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Making Time For Mental Health

9 October 2008

Making Time For Mental Health

The Mental Health Commission is urging people to make time this week for activities that help sustain their mental health.

Mental Health Awareness Week runs until Sunday 12 October.

Chair Commissioner Peter McGeorge says the annual event is a useful reminder of the importance of good mental health.

“Many of us struggle to enjoy good mental health at various times in our lives so anything we can do as individuals and communities to build resilience, hope and humour has got to be worthwhile,” he says.

One in five adult New Zealanders experience mental illness or addiction, with about three percent of people experiencing severe difficulties. Mental health and addiction problems are more common among some groups such as youth and Maori.

Dr McGeorge says the Commission is helping turn those statistics around by monitoring implementation of the Government’s mental health strategy, developing a shared vision of how mental health and addiction services can improve, facilitating collaboration between agencies, and promoting research findings and insights that will accelerate those improvements.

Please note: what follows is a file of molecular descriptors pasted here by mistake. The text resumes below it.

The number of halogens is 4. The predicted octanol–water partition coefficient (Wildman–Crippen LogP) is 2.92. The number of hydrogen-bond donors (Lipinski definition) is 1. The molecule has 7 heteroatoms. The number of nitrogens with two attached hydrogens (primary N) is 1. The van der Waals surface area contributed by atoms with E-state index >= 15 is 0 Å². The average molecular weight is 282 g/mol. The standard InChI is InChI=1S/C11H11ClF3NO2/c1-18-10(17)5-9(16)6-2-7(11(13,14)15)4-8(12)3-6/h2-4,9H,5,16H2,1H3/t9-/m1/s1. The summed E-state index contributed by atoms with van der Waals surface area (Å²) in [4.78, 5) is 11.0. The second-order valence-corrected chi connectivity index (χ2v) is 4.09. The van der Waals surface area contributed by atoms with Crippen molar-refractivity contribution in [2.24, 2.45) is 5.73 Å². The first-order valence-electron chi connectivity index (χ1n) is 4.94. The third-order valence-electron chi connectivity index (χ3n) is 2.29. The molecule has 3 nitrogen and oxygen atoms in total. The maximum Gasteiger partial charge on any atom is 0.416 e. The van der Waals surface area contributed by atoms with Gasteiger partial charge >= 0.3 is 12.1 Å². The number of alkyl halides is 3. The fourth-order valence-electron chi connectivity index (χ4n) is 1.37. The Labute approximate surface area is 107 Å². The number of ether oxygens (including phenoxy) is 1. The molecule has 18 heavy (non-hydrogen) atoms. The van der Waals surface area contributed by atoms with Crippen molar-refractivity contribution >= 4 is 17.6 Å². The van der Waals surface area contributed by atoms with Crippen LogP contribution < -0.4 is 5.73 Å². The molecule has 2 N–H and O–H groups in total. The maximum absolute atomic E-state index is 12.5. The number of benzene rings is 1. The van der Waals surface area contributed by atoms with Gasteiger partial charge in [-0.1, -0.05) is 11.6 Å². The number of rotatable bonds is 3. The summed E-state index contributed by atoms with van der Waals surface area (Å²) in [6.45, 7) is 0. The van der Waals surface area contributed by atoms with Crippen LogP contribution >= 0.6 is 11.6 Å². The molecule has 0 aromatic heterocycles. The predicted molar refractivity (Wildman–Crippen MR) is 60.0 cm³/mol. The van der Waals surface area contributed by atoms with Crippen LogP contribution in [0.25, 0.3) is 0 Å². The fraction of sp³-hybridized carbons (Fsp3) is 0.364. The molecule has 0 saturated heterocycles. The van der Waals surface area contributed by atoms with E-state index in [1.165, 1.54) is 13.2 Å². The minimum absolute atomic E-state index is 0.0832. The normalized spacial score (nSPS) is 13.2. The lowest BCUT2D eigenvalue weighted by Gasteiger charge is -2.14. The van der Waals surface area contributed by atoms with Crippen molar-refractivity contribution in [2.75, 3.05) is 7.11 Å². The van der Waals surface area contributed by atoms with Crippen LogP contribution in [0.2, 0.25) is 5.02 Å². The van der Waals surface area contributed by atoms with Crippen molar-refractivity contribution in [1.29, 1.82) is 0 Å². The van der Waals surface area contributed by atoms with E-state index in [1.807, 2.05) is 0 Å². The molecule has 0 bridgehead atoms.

“We want to reach a point where people experiencing mental illness or addiction are offered the help they need, in its many forms, and are viewed as valued members of their communities, participating as much as they wish and are able to,” he says.

“As the theme for Mental Health Awareness Week states, mental health is in our hands. We can all do our bit by making activities that are good for our mental health a normal part of our week, and by celebrating the diversity of life experiences around us.”

ENDS


Background about the Mental Health Commission:

The Mental Health Commission was established in 1998 as a crown entity providing independent advice to the Government following the Mason Inquiry into Mental Health Services.

The Commission’s functions as defined by the Mental Health Commission Amendment Act 2007 are to:

- advocate for the interests of people with mental illness and their families generally (rather than for individuals or groups), while taking into account the interests of other stakeholders;

- promote and facilitate collaboration and communication about mental health issues;

- work independently and with others to promote better understanding of mental illness by the community, reduce the stigma and prejudice associated with mental illness, and to eliminate inappropriate discrimination on the grounds of mental illness;

- monitor, and to report to and advise the Minister on the implementation of the national mental health strategy;

- stimulate and support the development of integrated and effective methods or systems of providing care;

- stimulate and to do research into any matter relevant to mental illness.

ENDS

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